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Her life and legacy
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Abdication crisis
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Elizabeth never expected to become Queen
Elizabeth never expected to become Queen


With her eldest daughter, Elizabeth


Continuing her tradition of the 'walkabout'


Her life and legacy

The Queen Mother was, essentially, a family woman. Behind all the pomp and majesty which surrounded her public duties was a contented family life made sadder by the events of later years.

There can be little doubt that the Queen Mother re-invented the idea of an active Royal Family. Her powerful personality brought about many changes including the now-ubiquitous "walkabout".

The ideal of the modern Royal Family only came into its own with Queen Victoria's consort, Prince Albert. He instilled into his many children a belief that they should serve the nation both individually and as a model family.

Albert's untimely death in 1861 and Victoria's subsequent withdrawal from public life reduced the Royal Family's role to appearances at great state occasions and society functions.

Serving the nation

At the same time, a mass republican movement came into existence, presenting the first real threat to the crown since the Civil War. Subsequent monarchs did their duty but did little to return the Royal Family to the centre of national life.

The Queen Mother viewed things differently. She had never expected to be Queen. The abdication thrust her and her husband, unprepared, onto the national stage.

From the day of her accession as George VI's Queen, she dedicated her life and that of her family to serving the nation and to supporting the shy and retiring King in his onerous duties as sovereign.

Testing times were ahead. World War II brought the terrors of the Blitz to Britain also saw the King and Queen bringing comfort to those left homeless, and worse, by the Luftwaffe's bombs.

The Royal Family, including the young Princesses Elizabeth and Margaret, stayed in London.

Many others had taken the easy option and moved to safety in the country, even to Canada, but the then Queen sat out the war in the front line with her people. And the people did not forget.

A special touch

With the death of her husband in 1952 and the coronation of her daughter a year later many would have expected the Queen Mother to take a back seat. But she continued to work at her royal duties.

Through more than 40 foreign tours, numerous walkabouts and countless speeches, the Queen Mother brought her special touch to thousands of people.

And she supported her daughter just as she had supported her husband. Throughout her reign, the Queen was in almost daily touch with the Queen Mother.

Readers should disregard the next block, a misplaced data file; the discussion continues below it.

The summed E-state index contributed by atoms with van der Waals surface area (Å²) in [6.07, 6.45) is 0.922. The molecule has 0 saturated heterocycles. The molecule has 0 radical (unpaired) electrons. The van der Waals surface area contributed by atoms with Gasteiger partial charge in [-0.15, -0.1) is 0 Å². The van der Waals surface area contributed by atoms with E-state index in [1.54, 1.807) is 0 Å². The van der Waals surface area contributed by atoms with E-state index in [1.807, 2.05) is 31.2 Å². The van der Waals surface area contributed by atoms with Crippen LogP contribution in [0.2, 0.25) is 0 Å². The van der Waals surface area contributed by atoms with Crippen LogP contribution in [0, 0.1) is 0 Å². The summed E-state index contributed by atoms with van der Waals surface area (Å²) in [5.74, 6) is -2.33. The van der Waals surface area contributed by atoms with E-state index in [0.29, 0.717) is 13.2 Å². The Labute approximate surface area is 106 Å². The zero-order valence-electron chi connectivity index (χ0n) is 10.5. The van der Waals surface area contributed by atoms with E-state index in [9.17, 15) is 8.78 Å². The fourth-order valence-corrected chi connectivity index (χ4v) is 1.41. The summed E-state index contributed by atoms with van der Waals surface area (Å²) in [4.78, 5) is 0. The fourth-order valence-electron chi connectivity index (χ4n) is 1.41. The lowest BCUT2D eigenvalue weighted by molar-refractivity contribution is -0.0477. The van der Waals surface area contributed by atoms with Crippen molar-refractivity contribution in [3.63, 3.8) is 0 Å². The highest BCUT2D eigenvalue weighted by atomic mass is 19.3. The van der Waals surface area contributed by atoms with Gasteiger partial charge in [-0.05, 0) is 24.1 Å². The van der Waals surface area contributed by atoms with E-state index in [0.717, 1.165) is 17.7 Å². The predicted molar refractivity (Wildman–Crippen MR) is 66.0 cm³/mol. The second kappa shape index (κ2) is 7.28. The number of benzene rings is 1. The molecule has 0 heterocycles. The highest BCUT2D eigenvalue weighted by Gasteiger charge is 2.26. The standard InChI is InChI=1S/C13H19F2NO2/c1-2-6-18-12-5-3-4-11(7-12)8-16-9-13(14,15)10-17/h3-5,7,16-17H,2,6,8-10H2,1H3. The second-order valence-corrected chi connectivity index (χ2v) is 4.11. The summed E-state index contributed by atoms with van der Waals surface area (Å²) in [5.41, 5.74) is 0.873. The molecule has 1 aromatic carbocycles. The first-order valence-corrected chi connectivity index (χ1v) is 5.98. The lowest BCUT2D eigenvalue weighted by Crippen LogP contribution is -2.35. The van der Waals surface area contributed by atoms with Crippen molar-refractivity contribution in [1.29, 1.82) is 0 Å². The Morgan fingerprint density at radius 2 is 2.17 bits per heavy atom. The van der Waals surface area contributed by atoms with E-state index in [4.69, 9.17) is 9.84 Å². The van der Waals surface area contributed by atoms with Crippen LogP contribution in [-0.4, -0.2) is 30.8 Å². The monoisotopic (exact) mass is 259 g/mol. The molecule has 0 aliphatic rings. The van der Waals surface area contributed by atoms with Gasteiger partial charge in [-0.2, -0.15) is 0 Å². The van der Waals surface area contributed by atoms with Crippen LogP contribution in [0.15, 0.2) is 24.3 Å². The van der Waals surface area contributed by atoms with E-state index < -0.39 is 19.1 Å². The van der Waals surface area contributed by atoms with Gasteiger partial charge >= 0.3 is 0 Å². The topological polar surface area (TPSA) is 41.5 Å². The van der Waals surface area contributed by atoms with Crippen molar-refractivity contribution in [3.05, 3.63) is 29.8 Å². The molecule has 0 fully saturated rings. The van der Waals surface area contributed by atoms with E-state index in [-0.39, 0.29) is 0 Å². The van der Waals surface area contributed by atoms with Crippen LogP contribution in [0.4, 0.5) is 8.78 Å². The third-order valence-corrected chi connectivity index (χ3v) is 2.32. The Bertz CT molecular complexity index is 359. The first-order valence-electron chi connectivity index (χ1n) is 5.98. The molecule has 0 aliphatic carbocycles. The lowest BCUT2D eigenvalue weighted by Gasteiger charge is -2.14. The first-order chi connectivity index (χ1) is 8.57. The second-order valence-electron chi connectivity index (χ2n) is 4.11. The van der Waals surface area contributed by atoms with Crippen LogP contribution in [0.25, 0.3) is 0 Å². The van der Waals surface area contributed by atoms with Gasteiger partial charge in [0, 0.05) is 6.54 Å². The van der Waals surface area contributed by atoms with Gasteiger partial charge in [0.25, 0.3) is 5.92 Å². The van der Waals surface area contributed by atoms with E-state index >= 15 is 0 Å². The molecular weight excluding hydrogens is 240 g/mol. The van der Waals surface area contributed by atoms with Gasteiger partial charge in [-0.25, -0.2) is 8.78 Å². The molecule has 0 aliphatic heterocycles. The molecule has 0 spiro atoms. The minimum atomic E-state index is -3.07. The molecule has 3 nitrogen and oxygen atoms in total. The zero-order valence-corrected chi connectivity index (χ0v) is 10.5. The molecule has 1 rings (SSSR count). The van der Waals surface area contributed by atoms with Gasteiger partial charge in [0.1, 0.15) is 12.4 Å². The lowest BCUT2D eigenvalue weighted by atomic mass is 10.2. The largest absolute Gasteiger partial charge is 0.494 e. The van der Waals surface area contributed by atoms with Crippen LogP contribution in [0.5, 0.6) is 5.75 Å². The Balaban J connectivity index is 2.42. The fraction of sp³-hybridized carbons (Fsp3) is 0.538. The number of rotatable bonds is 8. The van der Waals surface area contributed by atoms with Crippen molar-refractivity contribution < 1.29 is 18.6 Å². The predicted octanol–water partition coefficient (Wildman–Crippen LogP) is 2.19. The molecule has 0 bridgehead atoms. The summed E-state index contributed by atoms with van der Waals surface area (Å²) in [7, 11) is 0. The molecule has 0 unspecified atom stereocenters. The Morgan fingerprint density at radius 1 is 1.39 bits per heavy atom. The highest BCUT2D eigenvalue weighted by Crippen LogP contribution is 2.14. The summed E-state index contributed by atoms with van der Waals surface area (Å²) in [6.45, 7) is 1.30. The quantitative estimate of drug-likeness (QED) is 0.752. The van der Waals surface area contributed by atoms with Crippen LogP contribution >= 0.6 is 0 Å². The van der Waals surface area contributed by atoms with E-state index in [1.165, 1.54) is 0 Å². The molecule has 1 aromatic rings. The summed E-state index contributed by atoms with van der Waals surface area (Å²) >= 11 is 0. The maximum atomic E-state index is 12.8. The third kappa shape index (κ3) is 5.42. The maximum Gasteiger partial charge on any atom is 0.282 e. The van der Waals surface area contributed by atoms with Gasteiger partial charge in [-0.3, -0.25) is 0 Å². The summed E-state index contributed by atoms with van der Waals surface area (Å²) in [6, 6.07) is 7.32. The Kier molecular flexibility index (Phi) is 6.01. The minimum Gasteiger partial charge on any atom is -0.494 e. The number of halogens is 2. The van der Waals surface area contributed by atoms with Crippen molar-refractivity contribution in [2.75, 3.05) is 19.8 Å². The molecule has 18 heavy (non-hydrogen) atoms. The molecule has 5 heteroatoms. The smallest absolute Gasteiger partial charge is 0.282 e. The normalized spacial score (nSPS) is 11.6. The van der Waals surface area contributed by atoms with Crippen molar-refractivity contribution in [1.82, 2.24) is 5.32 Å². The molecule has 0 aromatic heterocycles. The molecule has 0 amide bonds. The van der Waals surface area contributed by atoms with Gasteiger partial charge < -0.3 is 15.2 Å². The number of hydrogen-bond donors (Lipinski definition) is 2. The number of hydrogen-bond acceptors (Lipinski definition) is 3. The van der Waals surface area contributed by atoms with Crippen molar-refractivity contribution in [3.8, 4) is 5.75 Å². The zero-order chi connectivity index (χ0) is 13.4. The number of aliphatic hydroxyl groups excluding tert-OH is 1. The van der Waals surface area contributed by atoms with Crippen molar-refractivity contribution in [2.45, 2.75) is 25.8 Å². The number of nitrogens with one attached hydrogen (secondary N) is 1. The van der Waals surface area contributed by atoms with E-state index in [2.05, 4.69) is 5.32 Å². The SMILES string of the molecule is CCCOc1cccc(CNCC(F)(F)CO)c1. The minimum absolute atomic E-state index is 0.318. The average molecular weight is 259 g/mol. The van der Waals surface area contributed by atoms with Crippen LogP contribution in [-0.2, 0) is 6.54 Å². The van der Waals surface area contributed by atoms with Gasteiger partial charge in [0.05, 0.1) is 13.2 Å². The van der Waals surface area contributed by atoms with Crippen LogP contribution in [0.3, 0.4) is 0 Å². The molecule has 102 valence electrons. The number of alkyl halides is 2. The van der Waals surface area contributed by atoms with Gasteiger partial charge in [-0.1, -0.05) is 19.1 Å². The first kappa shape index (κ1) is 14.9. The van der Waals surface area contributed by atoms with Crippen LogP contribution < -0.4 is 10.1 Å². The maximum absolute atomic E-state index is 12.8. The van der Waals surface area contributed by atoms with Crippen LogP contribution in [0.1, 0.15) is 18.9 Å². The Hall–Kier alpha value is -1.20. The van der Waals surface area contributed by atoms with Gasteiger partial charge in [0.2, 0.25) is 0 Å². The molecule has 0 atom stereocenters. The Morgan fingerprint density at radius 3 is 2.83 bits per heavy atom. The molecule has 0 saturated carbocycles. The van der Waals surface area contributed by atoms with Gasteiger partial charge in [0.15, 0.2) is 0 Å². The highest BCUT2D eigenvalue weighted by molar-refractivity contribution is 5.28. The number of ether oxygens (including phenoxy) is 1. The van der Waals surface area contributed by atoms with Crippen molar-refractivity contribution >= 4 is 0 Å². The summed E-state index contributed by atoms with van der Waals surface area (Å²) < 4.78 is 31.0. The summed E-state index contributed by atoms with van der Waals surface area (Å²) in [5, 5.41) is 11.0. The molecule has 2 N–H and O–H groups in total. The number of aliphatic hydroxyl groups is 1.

As the BBC's former court correspondent, the late Godfrey Talbot, put it, "the telephone lines between Buckingham Palace and Clarence House must have been hot."

The Queen Mother's easy-going manner masked a strong will and a real understanding of what the Royal Family should, and should not, be. She was patron of more than 350 organisations and she took and active interest in each one.

She believed that, if the people were to remain loyal to the Royal Family, the family should commit itself to the people. Never before had the Royal Family undertaken so many diverse commitments.

Busy grandmother

As a grandmother, the Queen Mother played an active role, looking after her grandchildren when the Queen was away on official business.

She was particularly close to the Prince of Wales and the two were often seen at royal engagements in her later years.

The Queen Mother's relationship with Diana, Princess of Wales, was altogether more complex. Initially the two enjoyed good relations. The old Queen took the young princess, whose own position as an outsider in the Royal Family mirrored hers, under her wing.

Following Charles and Diana's divorce, the friendship cooled considerably. Diana went to her grave believing the Queen Mother to be the personification of the forces ranged against her.

The Queen Mother was dismayed by the breakdown of four royal marriages, but dealt with this in her own way choosing, on one occasion, not to remember that Princess Margaret had been divorced.

Regal silence

The Queen Mother famously remained publicly silent on all of this, as she did on every matter. Indeed, her final, possibly only, press conference took place just before her marriage in 1923.

Her grandchildren, especially the Prince of Wales and the Princess Royal, work hard for many organisations, most notably the Prince's Trust and Save the Children.

Unlike their grandmother, they are unconcerned about speaking out. The Prince of Wales has definite views on matters ranging from the environment to architecture and is no stranger to controversy.

The Queen Mother's advice and guidance helped the Royal Family though difficult and joyous times. Though it is currently undergoing a series of radical changes and cannot claim to command the vast popular support of earlier years, the present Royal Family owes a great deal to the woman who, in essence created it.

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